The first thing you notice about this gypsy wagon is the surrounding smell of cedar forest and the sound of crashing waves from the lake, which is just a stone’s throw over the hill. In the winter, woodsmoke spirals up from the chimney that juts out of the curved wagon roof. There’s a little lane leading up to the green glade, but it’s nicest to arrive at the caravan on foot.
The 8’ wide x 20’ long caravan, or vardo, has been parked in this particular beautiful forest for a few years, but it’s utterly moveable by a truck or tractor because it has wheels. It’s built on a salvaged 5 ton truck chassis that cost $100, purchased from the local wrecking yard. The floor joists for the house are nailed to fir beams that are bolted to the metal frame. There are regular 2 x 4 framed walls sitting on top of the floor joists and the whole structure is crowned with curve cut roof rafters. The 8’ x 20’ size was determined by the width legally allowed on public roads without the need for a “WIDE LOAD” escort car.
The construction methods used to create this wagon are a combination of tradition and ingenuity, and the building materials are both new and recycled. The floor is local B.C. hemlock T & G and most of the windows can be opened to let in fresh mountain air in. Even the windows are secondhand, scoured from the local classifieds. The unique round window at one end is a repurposed 1970’s picnic table top. The 1 1/2” nautical rope surrounding the window is the perfect flexible weather stripping, inside and out.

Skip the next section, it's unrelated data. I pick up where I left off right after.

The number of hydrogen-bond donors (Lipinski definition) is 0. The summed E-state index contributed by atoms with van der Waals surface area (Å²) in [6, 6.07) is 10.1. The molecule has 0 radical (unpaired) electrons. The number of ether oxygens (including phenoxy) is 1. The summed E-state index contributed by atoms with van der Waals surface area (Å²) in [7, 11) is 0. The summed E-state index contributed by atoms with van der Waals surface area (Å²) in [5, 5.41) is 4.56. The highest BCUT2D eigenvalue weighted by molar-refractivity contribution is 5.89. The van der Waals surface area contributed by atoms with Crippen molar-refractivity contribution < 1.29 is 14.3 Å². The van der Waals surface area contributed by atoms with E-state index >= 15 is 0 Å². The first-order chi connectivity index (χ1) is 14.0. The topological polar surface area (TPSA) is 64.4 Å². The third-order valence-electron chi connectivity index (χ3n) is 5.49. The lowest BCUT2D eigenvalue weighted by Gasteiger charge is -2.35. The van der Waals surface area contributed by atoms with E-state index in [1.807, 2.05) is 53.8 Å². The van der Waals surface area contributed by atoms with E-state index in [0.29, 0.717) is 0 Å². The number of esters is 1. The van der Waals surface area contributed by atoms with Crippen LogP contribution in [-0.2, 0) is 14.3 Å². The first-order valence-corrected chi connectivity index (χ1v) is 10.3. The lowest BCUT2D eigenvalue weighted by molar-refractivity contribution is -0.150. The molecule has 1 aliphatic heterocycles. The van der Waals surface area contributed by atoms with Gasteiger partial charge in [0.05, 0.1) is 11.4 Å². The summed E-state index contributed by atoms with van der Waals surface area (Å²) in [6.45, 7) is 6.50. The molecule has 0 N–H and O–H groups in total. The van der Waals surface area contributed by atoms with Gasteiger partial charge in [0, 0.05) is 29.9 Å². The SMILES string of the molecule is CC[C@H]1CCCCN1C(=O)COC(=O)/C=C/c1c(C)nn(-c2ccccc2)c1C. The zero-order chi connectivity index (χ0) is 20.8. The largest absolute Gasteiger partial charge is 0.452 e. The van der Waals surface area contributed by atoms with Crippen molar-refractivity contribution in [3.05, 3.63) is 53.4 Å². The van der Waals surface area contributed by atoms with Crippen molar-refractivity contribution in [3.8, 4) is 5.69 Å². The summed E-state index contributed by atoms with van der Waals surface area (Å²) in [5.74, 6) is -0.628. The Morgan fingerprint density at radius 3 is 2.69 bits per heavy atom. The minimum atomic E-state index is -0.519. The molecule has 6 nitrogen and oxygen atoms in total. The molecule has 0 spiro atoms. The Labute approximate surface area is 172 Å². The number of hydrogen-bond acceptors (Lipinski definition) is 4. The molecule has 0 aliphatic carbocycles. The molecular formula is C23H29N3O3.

To accommodate the curve in the roof and the eyebrow entrance, the roofing material is flexible metal sheeting. There’s a raised ridge vent and two 3’ x 4’ raised Lexan curved skylights. The exterior shingles cost nothing but elbow grease and an artist’s eye — the shingles are sourced from spruce guitar top ‘seconds’, halved and split with a hatchet. The curves on the inside of the dwelling are covered with stretched canvas, firmly stapled in place and painted with white wash. The wagon is fully wired and has an RV plug outside for connecting it to a power source. The small 3 burner propane stove/oven was recycled from a camper van. Aficionados of the growing-in-popularity microhome movement, like The Tiny House Blog, are well versed in sourcing these small home components.
So, what about when nature calls? There is a nearby composting toilet in an A-frame outhouse. A cast iron clawfoot bathtub over a firepit provides a hot soak for the hardy and an outdoor tap is connected to fresh spring water.